Western Reserve Historical Society (Cleveland) Selling its Collections

The Cleveland Plain Dealer on the WRHS selling parts of its collections to pay off loans and to cover operating expenses. This is a deeply distressing article.

Western Reserve Historical Society sells its history to save institution | cleveland.com

This is a story about how the Western Reserve Historical Society, a beloved Cleveland institution, dreamed too big, lived too large, failed to understand the politics of Cleveland City Hall and marched recklessly to the brink of ruin.

It is a tale about desperate people who made a decision to save their institution by systematically and secretly selling off its treasures, the artifacts of Greater Cleveland’s history. Buyers eagerly have snapped up the society’s valuable cars, rare and historic guns, famous aircraft, furniture, religious vestments, historic money, photos, signatures and other artifacts, many donated by Cleveland’s forebears.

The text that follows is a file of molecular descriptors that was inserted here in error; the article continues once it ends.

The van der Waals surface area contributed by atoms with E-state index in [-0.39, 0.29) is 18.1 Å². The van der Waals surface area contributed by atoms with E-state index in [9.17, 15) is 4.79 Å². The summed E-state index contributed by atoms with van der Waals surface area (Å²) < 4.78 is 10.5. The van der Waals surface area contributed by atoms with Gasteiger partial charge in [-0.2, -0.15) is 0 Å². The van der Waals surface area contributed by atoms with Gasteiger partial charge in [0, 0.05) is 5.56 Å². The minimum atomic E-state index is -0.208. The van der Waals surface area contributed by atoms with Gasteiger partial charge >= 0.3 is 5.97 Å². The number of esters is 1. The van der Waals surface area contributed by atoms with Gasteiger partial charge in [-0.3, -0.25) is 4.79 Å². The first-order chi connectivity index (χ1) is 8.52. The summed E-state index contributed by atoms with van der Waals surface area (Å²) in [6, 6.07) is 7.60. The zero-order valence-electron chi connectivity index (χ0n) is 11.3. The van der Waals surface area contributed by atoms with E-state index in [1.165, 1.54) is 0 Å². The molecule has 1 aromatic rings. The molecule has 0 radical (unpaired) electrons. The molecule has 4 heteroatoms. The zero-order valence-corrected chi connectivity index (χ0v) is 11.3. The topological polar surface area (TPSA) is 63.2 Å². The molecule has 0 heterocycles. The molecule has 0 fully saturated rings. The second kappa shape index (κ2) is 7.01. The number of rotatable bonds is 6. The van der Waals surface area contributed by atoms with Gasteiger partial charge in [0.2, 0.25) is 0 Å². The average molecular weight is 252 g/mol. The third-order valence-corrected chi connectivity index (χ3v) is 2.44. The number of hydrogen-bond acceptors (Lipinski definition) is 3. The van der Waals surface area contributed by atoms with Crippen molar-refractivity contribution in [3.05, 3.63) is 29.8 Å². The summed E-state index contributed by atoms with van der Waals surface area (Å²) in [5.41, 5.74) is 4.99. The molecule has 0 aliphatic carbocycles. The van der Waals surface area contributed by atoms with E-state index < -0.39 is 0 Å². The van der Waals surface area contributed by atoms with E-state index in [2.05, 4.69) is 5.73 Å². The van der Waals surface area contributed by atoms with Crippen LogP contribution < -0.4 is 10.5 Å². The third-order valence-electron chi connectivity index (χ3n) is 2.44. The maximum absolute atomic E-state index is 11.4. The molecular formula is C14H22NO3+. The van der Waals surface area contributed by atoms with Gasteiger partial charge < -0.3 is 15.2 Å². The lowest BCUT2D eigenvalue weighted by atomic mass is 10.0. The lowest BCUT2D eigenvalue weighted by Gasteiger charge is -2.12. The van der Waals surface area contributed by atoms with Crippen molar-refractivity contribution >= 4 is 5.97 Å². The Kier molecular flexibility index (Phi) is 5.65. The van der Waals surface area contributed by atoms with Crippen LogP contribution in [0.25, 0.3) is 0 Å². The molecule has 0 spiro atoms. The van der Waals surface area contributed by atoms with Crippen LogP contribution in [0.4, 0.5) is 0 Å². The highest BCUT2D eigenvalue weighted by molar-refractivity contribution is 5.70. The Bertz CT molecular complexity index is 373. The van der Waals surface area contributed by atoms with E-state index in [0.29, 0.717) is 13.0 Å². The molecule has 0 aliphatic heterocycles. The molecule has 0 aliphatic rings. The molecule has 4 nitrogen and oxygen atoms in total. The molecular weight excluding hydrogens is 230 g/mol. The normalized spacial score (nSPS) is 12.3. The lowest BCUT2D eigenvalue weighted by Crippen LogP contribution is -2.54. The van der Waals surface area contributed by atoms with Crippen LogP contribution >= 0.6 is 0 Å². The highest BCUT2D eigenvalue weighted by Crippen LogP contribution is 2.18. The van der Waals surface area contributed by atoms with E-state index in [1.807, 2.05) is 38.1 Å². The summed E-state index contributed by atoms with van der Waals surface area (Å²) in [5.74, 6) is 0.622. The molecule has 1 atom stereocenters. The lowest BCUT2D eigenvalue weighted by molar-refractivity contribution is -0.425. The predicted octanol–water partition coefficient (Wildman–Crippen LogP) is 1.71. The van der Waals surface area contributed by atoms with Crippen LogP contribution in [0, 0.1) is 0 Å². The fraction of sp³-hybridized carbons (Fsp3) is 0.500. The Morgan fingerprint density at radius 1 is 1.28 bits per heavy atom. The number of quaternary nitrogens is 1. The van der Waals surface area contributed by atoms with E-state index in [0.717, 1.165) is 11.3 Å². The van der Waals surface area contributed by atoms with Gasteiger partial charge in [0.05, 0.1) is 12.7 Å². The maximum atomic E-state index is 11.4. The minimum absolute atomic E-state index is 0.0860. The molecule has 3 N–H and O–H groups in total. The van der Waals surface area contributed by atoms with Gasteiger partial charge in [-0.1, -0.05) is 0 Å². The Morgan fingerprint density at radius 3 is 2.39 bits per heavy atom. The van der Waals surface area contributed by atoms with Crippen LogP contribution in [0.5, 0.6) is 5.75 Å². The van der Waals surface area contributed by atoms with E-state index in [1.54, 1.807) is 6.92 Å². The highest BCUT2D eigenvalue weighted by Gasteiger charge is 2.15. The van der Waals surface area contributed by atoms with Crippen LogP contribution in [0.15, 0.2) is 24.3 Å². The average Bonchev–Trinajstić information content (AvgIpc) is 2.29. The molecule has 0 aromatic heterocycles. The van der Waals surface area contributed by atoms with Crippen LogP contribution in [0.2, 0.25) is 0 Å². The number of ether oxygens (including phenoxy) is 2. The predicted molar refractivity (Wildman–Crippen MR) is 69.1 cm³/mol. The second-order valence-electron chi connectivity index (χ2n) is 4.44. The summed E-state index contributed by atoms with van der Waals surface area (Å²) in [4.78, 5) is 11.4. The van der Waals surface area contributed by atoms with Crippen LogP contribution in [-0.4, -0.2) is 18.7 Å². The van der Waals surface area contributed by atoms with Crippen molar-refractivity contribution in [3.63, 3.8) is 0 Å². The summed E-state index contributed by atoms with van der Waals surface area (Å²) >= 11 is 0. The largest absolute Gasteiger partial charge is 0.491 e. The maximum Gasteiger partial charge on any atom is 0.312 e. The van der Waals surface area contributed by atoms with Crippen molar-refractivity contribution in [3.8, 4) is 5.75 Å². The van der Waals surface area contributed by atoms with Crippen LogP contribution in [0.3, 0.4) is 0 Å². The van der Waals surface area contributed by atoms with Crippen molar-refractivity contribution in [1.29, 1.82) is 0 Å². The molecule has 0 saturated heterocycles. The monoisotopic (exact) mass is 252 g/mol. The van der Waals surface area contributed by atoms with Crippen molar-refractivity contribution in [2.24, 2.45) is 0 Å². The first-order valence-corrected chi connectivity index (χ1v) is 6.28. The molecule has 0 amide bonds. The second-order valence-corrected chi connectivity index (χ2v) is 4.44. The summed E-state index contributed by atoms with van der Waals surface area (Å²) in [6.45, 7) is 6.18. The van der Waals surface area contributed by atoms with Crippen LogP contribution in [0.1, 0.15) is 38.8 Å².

Like the New-York Historical Society of the 1970s-1980s, there were earlier mismanagement issues, with a poorly planned expansion, and wide-ranging collection (with no laser-like focus). Like NYHS, WRHS dealt with changing demographics, but Cleveland isn’t New York, so they had an aging supporter base without old rich manufacturers willing to support the organization. The endowment was used to support the expansion, and previous administrations used deaccessions to pay for that expansion and sometimes for new acquisitions.

There’s also a linked article of examples of items sold by the Society.

It’s possible that some of the hard decisions being made by the Society will result in a turnaround, but deaccessioning materials “in secret” is not in keeping with the spirit or letter of the AAM’s guidelines on deaccessioning. (Granted, deaccessioning is very commonly done quietly, but….)

Results: dispersed collections, damaged collection historical narrative of Cleveland, and damaged repute with the local elite, museums people, and donors (both past and future).

(h/t VG)

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Published by Paul Romaine

Paul Romaine is a grant writer and independent curator in New York City.

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